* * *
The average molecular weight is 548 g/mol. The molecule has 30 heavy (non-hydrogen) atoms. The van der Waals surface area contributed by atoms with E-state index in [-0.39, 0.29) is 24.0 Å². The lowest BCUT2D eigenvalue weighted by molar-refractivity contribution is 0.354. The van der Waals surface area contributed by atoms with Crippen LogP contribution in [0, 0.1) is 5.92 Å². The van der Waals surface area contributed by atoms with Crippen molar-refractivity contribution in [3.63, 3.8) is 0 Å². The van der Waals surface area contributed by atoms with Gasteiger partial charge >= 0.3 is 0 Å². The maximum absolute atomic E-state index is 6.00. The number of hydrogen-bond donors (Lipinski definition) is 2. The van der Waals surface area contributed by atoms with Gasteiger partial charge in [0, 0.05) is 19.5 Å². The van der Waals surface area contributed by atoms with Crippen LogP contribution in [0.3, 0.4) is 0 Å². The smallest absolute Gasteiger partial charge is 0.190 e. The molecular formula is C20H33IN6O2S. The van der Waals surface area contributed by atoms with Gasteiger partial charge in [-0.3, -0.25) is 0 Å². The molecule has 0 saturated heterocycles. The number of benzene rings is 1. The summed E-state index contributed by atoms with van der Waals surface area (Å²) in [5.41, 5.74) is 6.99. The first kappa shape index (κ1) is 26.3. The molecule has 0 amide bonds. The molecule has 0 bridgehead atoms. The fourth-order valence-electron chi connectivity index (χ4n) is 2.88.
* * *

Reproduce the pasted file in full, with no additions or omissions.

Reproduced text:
The average molecular weight is 548 g/mol. The molecule has 30 heavy (non-hydrogen) atoms. The van der Waals surface area contributed by atoms with E-state index in [-0.39, 0.29) is 24.0 Å². The lowest BCUT2D eigenvalue weighted by molar-refractivity contribution is 0.354. The van der Waals surface area contributed by atoms with Crippen LogP contribution in [0, 0.1) is 5.92 Å². The van der Waals surface area contributed by atoms with Crippen molar-refractivity contribution in [3.63, 3.8) is 0 Å². The van der Waals surface area contributed by atoms with Gasteiger partial charge >= 0.3 is 0 Å². The maximum absolute atomic E-state index is 6.00. The number of hydrogen-bond donors (Lipinski definition) is 2. The van der Waals surface area contributed by atoms with Gasteiger partial charge in [0, 0.05) is 19.5 Å². The van der Waals surface area contributed by atoms with Crippen LogP contribution in [0.3, 0.4) is 0 Å². The smallest absolute Gasteiger partial charge is 0.190 e. The molecular formula is C20H33IN6O2S. The van der Waals surface area contributed by atoms with Gasteiger partial charge in [-0.3, -0.25) is 0 Å². The molecule has 0 saturated heterocycles. The number of benzene rings is 1. The summed E-state index contributed by atoms with van der Waals surface area (Å²) in [5.41, 5.74) is 6.99. The first kappa shape index (κ1) is 26.3. The molecule has 0 amide bonds. The molecule has 0 bridgehead atoms. The fourth-order valence-electron chi connectivity index (χ4n) is 2.88.